However, the sweet gasp of air and sigh of relief never comes, and I awake, lying in my bed. I look at the clock. Unforgiving, red numbers tell me that it is nearly four, and that I have been asleep for only a little more than an hour. It is still dark outside, but as the moonlight fills in through the drapes and my wife turns over next to me, I feel at least moderate comfort knowing that I am not alone in the darkness. My heart beats rapidly in my chest, and I know, I am alive, something I have to keep reminding myself over and over. Something I never even had to tell myself, well, at least regularly, until fairly recently.
About eight months ago, I collapsed at my job, and when I woke up a few hours later at the hospital, I was unable to account for anything that had happened. A few scans later, and we found out I had a brain tumor. Luckily, we caught it in time, and it was still operable, so the next day, I went into surgery.
However, I am told, there were severe complications, and the operation went very badly. When I finally woke up again, nearly two weeks later, I was told that while I was on the operating table, my heart stopped not once, but twice. After that, I was put into a medically-induced coma. The doctors feared the worst, but when I woke up, coherent and tumorless, they said it was a miracle.
Maybe the news of dying and coming back to life may not seem that bad to you. I mean, I get it. I’m alive, so what do I have to complain about? Some people don’t wake up at all. But that’s just it: If there is one thing I fear in this world, more than any mythological monster, disease, or natural disaster combined, it was death itself. I know it is inevitable, but that doesn’t help me come to terms.
Ever since I can remember, I have feared death. Specifically, I feared what came after. What if we could see, hear, feel, remember everything? What if our spirits didn’t leave our bodies? What if we were buried, but we were never really dead? I used to lie awake at night worrying about what would happen. The idea of my body, decomposing in a box in the ground, rotting, flesh mingling with festering entrails and maggots… It was the most terrible thing I could imagine.
After my near-death experience, or, rather, the time I died, I asked my wife to please cremate me instead. At least if I were to feel anything after death, I would only feel intense burning for a few moments instead of an eternity in solitude.
My therapist believes that this excessive insomnia was brought on by my experience months ago, that it reawakened my fears as a child. And perhaps it has. Though sometimes I question if this fear isn’t an entirely new being, something raging, metastasizing, in the back of my mind and the bottom of my stomach all hours of the day and night.
And while it is over now, and I am once again safe, at home with my family and with little other care in the world, I still wonder; I wonder what the chances are of experiencing something like this again. I wonder how long I have left on this planet. I wonder when these nightmares will end and even if they will at all. I wonder what truly comes after death, and I wonder if anything I do now holds any meaning, or if I am now trapped in a different box, one that I created myself. Most of all, however, I wonder what would have happened if I had remained dead, never waking up scared and confused as I do every night now.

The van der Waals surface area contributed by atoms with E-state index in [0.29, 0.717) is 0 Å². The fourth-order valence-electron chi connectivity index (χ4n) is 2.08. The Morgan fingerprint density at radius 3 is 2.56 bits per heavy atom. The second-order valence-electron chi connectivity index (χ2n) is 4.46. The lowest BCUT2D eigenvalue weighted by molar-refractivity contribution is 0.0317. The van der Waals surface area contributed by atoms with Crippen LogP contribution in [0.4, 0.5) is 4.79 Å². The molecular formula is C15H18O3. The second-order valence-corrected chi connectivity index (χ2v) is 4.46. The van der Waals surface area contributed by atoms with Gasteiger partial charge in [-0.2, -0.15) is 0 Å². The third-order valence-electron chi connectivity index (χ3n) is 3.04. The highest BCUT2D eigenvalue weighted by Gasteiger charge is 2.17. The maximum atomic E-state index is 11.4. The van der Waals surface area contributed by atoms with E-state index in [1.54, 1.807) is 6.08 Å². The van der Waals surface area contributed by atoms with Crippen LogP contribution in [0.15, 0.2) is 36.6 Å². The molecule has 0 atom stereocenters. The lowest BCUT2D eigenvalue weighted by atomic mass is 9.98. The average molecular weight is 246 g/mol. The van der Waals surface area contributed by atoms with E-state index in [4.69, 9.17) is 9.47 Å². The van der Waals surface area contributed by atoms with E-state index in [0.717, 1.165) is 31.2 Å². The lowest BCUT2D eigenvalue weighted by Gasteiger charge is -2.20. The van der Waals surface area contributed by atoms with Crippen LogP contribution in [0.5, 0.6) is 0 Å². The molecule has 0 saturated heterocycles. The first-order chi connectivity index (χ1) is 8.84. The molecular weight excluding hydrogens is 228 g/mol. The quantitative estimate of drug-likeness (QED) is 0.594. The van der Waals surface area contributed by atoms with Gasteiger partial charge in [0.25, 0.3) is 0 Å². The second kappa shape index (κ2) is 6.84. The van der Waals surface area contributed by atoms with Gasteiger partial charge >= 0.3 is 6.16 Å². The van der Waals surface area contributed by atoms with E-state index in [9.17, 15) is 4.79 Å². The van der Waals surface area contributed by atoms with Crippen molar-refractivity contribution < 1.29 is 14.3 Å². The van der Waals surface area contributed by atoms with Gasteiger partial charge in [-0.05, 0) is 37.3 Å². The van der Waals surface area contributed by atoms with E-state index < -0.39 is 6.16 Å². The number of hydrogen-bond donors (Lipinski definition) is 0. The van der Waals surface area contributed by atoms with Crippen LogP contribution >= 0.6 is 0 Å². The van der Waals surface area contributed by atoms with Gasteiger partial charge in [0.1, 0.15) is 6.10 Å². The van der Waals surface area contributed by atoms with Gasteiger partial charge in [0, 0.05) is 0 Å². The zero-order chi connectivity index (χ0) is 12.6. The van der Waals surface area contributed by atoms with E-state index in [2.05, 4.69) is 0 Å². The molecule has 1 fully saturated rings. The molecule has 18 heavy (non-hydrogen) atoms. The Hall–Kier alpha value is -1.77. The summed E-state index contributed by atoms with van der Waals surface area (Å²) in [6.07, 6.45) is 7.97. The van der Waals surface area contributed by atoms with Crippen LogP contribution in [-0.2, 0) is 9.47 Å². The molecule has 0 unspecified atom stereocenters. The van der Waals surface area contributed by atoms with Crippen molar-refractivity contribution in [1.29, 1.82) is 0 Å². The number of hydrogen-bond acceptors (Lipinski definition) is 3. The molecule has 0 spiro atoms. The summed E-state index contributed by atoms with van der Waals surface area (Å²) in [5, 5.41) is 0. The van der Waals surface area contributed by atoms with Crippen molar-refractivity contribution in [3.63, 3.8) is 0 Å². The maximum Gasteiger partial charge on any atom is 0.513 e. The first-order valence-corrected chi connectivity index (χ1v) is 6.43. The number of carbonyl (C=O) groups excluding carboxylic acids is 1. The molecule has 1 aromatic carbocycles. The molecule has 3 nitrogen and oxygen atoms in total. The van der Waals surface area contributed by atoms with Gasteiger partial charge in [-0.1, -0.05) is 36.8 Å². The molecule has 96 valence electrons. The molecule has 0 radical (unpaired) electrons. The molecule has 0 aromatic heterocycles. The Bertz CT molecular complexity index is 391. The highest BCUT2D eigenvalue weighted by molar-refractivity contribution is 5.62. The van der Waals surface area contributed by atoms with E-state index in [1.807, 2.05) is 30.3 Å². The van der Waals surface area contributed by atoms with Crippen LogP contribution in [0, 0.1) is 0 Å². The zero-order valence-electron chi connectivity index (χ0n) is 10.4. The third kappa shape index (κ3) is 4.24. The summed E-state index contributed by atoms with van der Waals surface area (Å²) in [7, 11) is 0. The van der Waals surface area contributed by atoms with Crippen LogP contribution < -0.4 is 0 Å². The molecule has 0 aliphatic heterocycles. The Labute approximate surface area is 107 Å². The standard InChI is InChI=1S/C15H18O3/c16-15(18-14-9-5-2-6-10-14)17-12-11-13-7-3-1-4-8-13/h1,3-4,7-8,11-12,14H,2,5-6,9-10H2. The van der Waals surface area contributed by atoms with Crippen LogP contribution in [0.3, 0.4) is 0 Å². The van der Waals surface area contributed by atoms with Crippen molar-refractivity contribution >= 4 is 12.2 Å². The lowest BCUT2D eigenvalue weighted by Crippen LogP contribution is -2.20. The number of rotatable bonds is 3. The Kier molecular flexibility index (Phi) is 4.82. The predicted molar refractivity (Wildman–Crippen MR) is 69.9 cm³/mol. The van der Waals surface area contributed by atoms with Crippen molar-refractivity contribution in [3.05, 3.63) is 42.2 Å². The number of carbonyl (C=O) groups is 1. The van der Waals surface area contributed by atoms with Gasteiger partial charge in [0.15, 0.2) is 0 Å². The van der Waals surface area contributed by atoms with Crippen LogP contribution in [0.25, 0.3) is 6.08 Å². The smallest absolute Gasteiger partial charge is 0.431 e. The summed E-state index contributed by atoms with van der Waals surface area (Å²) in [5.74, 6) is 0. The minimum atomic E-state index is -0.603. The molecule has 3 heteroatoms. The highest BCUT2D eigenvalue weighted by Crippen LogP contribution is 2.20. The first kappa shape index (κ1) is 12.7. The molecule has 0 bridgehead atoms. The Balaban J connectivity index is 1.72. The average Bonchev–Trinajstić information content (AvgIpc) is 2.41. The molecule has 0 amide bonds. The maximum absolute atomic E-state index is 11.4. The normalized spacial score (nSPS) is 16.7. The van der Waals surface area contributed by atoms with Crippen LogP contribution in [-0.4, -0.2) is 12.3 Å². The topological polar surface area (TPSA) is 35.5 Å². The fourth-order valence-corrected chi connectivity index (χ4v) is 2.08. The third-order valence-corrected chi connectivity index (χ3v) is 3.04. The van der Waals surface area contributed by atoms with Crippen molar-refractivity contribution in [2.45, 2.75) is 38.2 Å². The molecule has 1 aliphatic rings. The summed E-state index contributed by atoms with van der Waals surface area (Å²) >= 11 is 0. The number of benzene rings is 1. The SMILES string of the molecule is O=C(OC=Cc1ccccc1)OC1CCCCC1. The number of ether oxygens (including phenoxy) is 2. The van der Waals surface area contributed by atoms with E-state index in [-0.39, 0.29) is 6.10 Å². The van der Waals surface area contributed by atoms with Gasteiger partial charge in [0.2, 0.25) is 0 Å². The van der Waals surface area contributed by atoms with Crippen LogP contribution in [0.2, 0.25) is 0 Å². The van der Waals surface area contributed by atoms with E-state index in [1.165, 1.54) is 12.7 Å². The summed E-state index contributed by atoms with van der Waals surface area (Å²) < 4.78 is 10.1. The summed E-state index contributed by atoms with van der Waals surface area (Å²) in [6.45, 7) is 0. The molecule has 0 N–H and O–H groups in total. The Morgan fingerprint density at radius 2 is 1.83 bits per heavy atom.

I’ve become quite irritable, and I think my wife has begun to notice. I haven’t slept more than a few hours in weeks, and it seems like every waking minute is spent in contemplation of my own mortality. I can barely eat, and now these nightmares are beginning to affect even the most basic aspects of my life. I feel like there is no escape from these torments, and all I want to do is close my eyes without feeling the chills of the frigid, stale air inside my own coffin.
I just want to sleep…
I do not even notice when the sun rises, and the night gives way to a bright, new day. Eventually, my thoughts release me back into reality, and I sigh. It is almost seven o’clock, and my wife will need to wake up soon to get ready for work. A part of me feels guilty for disturbing her sleep, as if her rest is the most precious thing on the planet. I stare at her another moment before deciding to welcome her into the world I have already been a part of for several hours.
With one hand, I reach over to touch her arm, but something stops me. I shift my weight to my other side, attempting to turn the light on next to my bed and shed as much light on the scene as possible. I bring my hand closer to my face as my eyes focus on a singular detail. My wife wakes beside me, terrified, as I begin frantically screaming. She begs me to calm down, but her words cannot be heard. I sit, holding up my hand and staring through horrified eyes at the dirt beneath my fingernails.